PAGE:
Salaries gap widens

HARARE - The salaries gap in Zimbabwe continues to widen with executives now earning at least $15 000 per month while “shop floor workers” take home way less than $500.

Human resources experts say the disparities in earnings is mainly influenced by skill, with skilled workers individually negotiating salaries with employers while the unskilled or low-ranking workers depend on collective representation for salary reviews.

Although workers’ earnings are influenced by a number of factors including qualifications, experience and position of influence, trade unions have called for salaries to be automatically adjusted in line with the Poverty Datum Line (PDL), which currently stands at just below $600, to ensure the purchasing power remains stable.

Currently, Zimbabwe has three labour unions namely Zimbabwe Congress of Trade Unions (ZCTU), Zimbabwe Federation of Trade Unions (ZFTU) and the recently established Zimbabwe Industrial Revolution Workers’ Federation (ZIRWF).

Analysts say the number of labour bodies has increased, but without really pushing for the “good cause” of employees, and they seem to be competing for membership and recognition, which is not healthy for employees.

Taurai Musakaruka, an independent human resources practitioner, said the theory that the exceptional talents of executives and their capacity for hard-work to justify their high salaries was questionable.

“It is right to ask how much of their salary is due to insight, flair and hard-work and how much good luck and being in the right place at the right time. We need to ensure that real leadership qualities are fairly assessed and that bullying and ruthlessness are recognised as destructive to morale and loyalty,” said Musakaruka.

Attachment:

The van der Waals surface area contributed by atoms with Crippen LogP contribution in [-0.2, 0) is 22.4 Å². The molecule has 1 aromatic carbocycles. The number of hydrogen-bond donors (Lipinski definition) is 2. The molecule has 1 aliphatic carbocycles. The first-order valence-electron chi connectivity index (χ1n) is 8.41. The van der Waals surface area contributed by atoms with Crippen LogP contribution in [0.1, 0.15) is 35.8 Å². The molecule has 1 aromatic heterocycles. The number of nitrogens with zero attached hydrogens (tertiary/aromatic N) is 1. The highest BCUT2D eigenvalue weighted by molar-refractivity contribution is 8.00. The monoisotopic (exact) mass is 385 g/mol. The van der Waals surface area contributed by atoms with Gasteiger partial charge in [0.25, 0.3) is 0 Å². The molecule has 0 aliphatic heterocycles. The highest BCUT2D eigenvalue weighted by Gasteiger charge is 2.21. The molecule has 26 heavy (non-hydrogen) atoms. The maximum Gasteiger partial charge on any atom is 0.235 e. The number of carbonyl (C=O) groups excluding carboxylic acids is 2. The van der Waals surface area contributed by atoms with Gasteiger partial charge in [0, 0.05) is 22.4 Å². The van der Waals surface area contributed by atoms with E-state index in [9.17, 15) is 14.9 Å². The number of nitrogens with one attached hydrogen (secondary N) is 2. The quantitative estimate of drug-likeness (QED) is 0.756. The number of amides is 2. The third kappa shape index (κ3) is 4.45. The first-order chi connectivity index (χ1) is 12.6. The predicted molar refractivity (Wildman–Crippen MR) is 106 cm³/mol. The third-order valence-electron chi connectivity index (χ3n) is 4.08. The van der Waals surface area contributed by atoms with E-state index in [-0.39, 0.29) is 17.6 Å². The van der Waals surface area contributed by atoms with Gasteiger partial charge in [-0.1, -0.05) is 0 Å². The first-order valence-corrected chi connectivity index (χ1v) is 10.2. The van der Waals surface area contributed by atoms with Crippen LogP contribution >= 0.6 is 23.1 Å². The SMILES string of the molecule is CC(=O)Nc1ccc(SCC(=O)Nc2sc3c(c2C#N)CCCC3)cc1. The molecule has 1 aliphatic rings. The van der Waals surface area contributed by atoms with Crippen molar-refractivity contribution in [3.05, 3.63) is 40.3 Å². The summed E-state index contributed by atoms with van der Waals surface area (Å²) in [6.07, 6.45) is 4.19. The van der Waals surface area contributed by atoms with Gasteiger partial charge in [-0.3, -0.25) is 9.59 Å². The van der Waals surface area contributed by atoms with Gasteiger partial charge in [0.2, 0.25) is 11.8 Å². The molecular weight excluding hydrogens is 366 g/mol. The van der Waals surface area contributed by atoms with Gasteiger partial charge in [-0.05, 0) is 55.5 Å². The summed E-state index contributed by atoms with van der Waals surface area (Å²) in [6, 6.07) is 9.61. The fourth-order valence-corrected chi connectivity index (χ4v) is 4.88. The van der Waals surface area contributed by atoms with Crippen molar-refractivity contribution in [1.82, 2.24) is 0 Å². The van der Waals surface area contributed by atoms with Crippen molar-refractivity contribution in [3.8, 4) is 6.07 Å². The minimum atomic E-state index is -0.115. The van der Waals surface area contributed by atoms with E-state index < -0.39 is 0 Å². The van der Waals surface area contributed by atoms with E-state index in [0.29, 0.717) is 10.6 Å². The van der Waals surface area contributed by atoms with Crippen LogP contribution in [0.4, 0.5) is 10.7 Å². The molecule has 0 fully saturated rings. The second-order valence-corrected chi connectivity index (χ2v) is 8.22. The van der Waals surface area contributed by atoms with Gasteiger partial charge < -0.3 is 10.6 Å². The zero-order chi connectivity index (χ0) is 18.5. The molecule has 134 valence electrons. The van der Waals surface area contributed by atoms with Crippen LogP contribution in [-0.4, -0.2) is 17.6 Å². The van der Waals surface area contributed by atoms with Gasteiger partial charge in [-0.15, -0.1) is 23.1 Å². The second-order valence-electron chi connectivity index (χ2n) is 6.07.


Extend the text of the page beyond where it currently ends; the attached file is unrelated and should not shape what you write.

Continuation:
Basically, most ordinary workers are earning way below the PDL and this is because of a number of macro-economic factors as well as political fundamentals.

Musakaruka added that one of the biggest undoing Zimbabwe had was the division of representatives of workers and labour unions which are clueless, thereby failing employees big time.

“Employee welfare issues have been relegated to the periphery because of economic challenges and their representatives are failing to fully stand for employee rights and as a result some employers are taking advantage of this and paying employees wages not even enough to cater for their basics or to take them to the next pay day, while at the same time fattening their pockets,” he said.

Musakaruka added that the steep increase of executives’ salaries had less to do with the complexities of the job and more with the competition for talent.

“In some countries, these salaries are made public and are declared, but here (Zimbabwe) it’s a top secret and employees are only told we are making losses and some employers do not even show employees these ‘losses’.

“Cars are being bought every day and people are going on holidays while the ordinary employee is told of losses,” he said.

Nhamo Kwaramba, a human resources consultant, said the PDL should be revised as employers have an obligation to pay minimum salary scales for unionised workers although they are disadvantaged by protracted negotiations by Collective Bargaining Agreements (CBAs) through negotiations by respective National Employment Councils (Necs) for the industry.

“As such they pay salaries commensurate with CBAs, usually the minimum salary for each grade and feels no obligation to pay more.

“This is different from the way salaries are decided for executives who in many cases exert undue influence on the process.

“The majority are shareholders and sit on decision making bodies where they use their clout to turn decisions in their favour,” said Kwaramba. - Kudzai Chawafambira

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